As Jesus passed on from there, he saw a man called Matthew sitting at the tax booth, and he said to him, “Follow me.” And he rose and followed him.Matt. 9:9
Similarly, after calling Matthew, Jesus didn’t plan an event to try and attract all of Matthew’s friends to come to learn about the kingdom of God, he simply went with Matthew and joined his friends where they’d most naturally be.
And as Jesus reclined at table in the house, behold, many tax collectors and sinners came and were reclining with Jesus and his disciples. And when the Pharisees saw this, they said to his disciples, “Why does your teacher eat with tax collectors and sinners?” But when he heard it, he said, “Those who are well have no need of a physician, but those who are sick. Go and learn what this means: ‘I desire mercy, and not sacrifice.’ For I came not to call the righteous, but sinners.”Matt. 9:10-13
Now, this isn’t to argue against organizational programs in the church. Inevitably someone had to prepare the meal that Jesus and the tax collectors and sinners ate. And the table they reclined at had to be in some location. It makes sense to facilitate ministry opportunities through organization and in particular locations. However, it’s also clear that the most impactful aspect of these moments was not the meal or the location of the table. To follow Christ’s example is not to necessarily prepare a meal or recline after the meal. Jesus’ presence was the program.
In the same way, our call to make disciples is the call to faithful presence. To be involved in the church is not a box that is checked by simply volunteering as a part of a program the church organization is putting on. To be involved, as we have been called to be involved, is to be present, in whatever we’re doing, as intentional disciple-makers.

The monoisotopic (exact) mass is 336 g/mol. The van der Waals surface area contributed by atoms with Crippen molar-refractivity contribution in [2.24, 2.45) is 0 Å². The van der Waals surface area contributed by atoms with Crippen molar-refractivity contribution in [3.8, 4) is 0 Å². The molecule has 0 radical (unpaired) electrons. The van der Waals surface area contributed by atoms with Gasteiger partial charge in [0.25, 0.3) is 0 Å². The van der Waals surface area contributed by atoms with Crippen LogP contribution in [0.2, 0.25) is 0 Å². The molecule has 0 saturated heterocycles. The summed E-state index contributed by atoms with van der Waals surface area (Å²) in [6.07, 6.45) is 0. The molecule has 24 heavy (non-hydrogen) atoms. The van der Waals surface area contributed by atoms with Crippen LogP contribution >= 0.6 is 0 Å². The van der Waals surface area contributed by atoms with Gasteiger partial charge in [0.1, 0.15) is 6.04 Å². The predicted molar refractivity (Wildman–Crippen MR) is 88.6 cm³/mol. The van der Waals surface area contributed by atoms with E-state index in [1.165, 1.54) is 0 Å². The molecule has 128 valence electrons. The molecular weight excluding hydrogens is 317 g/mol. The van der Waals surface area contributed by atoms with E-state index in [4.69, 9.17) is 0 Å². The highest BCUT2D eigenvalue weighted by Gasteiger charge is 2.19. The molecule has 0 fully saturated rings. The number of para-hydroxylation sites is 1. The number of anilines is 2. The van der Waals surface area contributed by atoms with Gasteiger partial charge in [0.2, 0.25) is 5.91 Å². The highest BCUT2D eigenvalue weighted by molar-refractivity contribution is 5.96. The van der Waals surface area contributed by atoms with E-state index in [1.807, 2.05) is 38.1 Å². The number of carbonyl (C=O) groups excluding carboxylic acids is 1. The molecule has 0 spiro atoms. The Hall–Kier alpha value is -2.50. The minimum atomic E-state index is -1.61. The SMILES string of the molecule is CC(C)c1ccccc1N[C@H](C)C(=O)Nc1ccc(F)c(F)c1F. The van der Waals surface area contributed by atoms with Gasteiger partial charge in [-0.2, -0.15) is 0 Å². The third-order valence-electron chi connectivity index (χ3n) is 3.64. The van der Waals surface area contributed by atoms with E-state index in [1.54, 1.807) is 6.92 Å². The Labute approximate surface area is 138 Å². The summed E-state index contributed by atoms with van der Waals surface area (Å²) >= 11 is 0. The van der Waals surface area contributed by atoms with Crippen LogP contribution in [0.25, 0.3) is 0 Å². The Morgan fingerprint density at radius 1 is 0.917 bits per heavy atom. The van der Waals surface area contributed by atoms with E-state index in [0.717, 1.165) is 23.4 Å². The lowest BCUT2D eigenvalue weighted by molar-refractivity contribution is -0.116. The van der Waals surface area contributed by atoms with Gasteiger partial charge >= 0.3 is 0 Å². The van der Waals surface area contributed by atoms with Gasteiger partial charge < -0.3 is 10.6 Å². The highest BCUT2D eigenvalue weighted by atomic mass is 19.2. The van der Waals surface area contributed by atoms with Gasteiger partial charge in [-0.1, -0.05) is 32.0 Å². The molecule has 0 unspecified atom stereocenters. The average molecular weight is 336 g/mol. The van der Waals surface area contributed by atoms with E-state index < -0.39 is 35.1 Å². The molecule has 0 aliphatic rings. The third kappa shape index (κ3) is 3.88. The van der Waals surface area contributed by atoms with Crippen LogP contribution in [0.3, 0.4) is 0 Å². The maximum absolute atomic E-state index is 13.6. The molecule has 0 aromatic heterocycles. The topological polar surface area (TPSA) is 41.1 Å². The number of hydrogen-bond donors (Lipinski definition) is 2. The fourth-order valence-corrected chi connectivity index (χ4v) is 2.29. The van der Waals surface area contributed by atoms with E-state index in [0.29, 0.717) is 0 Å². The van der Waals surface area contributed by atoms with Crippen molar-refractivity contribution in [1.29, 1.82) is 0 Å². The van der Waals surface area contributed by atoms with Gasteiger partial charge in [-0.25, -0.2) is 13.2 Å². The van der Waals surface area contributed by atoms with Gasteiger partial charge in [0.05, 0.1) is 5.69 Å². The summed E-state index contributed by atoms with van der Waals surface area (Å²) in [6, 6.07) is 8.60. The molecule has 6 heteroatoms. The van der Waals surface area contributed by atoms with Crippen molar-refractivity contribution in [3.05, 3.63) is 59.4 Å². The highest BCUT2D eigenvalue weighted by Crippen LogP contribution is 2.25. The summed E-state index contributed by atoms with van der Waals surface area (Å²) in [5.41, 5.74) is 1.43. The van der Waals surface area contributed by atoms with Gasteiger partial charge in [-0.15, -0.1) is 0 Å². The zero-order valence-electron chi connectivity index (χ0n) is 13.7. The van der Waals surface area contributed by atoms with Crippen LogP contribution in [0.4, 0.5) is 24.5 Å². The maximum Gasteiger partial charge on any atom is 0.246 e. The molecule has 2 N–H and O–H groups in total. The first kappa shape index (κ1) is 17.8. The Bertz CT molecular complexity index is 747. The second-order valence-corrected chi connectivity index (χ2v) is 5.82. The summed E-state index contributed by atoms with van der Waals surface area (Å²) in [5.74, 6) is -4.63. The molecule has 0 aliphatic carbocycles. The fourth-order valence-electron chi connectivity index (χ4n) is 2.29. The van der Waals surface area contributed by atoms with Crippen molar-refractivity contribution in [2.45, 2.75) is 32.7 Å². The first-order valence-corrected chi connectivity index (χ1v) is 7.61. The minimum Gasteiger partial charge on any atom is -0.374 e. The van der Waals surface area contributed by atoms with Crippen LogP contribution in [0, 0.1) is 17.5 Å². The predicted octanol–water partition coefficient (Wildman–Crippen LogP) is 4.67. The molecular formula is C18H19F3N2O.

Whether you’re setting up chairs, teaching small children, conversing at a Community Group, or enjoying a beverage with friends, your presence is God’s program. God wants to use you in each and every moment to be an intentional disciple maker and proclaimer of his kingdom. That is what it means to be involved with the church.
Yes, the church is so much more than a building, but it is also much more than a program. The church is God’s people and your faithful involvement simply requires your intentional presence with people. During his earthly ministry Jesus was announcing the coming of the Kingdom of God, and now that he has ascended to heaven, he has left us here to spread that message and to remind one another of that message every day (Heb 3:13).
But the model of ministry hasn’t changed. Today, just as then, God’s program for his church is the ongoing interpersonal ministry of people faithfully and intentionally spending time with other people. God’s program is simply for us to love one another, intentionally, intimately, and consistently. Presence is the program.
[This guest post is written by Scott Mehl, pastor of Cornerstone Church of West LA, a biblical counselor, and the author of Loving Messy People.]
Source URL: https://counselingoneanother.com/2020/02/23/presence-is-the-program/
Copyright ©2020 Counseling One Another unless otherwise noted.